The US military released the first official images of its Chinese spy balloon recovery efforts Tuesday — as sailors continued to trawl the South Carolina coast for debris from the downed craft.
Navy personnel were pictured hauling large sections of the high-altitude balloon — which US officials say measured 200 feet tall — from the waters off Myrtle Beach after the surveillance device was shot down on Saturday.
In one image, half-a-dozen sailors could be seen dragging pieces of the balloon’s white material envelope and sections of metal onto a vessel.
Military officials haven’t yet determined the condition of the device — or how many pieces it may be in — and unmanned underwater vehicles are now being used to track and retrieve the debris.
Air Force General Glen VanHerck, head of US North American Aerospace Defense Command (NORAD) and Northern Command (NORCOM) said Monday the Navy was taking protective measures during the recovery, in case there are explosives on the balloon.
VanHerck also said the debris was spread out over an area measuring more than “15 football fields by 15 football fields square.”
Once collected, the pieces of the obliterated craft are being taken to the FBI Laboratory at Quantico, Va. to be examined by the bureau and other counter-intelligence authorities.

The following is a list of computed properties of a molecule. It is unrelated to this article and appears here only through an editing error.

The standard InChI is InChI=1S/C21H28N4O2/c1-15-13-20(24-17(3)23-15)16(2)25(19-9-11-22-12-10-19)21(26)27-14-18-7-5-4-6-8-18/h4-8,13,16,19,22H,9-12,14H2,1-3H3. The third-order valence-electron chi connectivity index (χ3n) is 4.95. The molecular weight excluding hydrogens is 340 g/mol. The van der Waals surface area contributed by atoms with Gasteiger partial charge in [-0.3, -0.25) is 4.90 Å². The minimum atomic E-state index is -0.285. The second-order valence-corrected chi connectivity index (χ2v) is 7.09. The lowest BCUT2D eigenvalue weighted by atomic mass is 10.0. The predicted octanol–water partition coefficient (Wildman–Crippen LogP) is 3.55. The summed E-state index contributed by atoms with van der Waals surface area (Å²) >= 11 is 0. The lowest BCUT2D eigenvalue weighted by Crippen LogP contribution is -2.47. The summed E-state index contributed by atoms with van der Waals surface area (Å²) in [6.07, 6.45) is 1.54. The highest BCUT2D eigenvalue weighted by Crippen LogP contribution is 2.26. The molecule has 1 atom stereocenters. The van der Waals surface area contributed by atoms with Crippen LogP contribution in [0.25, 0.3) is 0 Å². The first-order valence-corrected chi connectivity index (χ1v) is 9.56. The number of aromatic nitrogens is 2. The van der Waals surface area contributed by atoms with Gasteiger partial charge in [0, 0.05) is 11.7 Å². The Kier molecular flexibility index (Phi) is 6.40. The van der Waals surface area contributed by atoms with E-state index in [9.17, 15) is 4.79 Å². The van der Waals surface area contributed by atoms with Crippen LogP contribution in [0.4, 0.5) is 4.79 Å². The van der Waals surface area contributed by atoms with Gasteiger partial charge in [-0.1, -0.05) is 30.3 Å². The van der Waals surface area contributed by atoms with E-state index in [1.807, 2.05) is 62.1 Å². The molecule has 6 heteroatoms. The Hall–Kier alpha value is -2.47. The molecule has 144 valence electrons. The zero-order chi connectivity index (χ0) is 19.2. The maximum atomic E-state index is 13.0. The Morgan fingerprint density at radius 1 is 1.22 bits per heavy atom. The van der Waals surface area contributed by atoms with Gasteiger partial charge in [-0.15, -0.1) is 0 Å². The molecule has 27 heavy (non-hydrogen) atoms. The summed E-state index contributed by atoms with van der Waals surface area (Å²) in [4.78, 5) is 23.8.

US officials have said the successful recovery of the balloon could provide valuable insight into China’s spying capabilities — despite the Biden administration downplaying the downed device’s impact on national security.
“We need to understand more fully the Chinese surveillance capabilities and systems,” retired Navy Adm. Harry Harris, the former US Indo-Pacific Command commander, said during a House Armed Services Committee hearing on Tuesday.
“Shooting down that [balloon] and then recovering the parts over the Atlantic ,I think, is very helpful in that regard.”
White House National Security Adviser Jake Sullivan defended Biden’s decision to wait until the balloon was off the South Carolina coastline before shooting it down, saying military advisers assessed that downing it over water “created a greater possibility that we could effectively exploit the wreckage than if it were shot down over land.”
With Post wires